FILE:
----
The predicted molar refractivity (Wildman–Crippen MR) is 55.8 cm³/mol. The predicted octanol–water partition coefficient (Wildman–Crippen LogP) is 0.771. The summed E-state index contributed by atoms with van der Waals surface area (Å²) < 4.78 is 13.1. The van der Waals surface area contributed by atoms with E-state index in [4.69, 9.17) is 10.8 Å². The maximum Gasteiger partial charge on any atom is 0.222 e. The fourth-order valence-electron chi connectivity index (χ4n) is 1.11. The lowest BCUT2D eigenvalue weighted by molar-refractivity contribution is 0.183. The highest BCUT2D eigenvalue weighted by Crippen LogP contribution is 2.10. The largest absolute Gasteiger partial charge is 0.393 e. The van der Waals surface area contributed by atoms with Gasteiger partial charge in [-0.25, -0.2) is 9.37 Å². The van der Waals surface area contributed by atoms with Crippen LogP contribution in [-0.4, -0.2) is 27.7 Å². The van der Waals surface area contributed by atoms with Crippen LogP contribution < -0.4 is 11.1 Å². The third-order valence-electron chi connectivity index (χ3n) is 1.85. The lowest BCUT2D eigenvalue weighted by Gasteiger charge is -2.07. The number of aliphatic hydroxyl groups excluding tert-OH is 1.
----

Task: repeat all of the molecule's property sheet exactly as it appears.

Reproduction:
The predicted molar refractivity (Wildman–Crippen MR) is 55.8 cm³/mol. The predicted octanol–water partition coefficient (Wildman–Crippen LogP) is 0.771. The summed E-state index contributed by atoms with van der Waals surface area (Å²) < 4.78 is 13.1. The van der Waals surface area contributed by atoms with E-state index in [4.69, 9.17) is 10.8 Å². The maximum Gasteiger partial charge on any atom is 0.222 e. The fourth-order valence-electron chi connectivity index (χ4n) is 1.11. The lowest BCUT2D eigenvalue weighted by molar-refractivity contribution is 0.183. The highest BCUT2D eigenvalue weighted by Crippen LogP contribution is 2.10. The largest absolute Gasteiger partial charge is 0.393 e. The van der Waals surface area contributed by atoms with Gasteiger partial charge in [-0.25, -0.2) is 9.37 Å². The van der Waals surface area contributed by atoms with Crippen LogP contribution in [-0.4, -0.2) is 27.7 Å². The van der Waals surface area contributed by atoms with Crippen LogP contribution < -0.4 is 11.1 Å². The third-order valence-electron chi connectivity index (χ3n) is 1.85. The lowest BCUT2D eigenvalue weighted by Gasteiger charge is -2.07. The number of aliphatic hydroxyl groups excluding tert-OH is 1.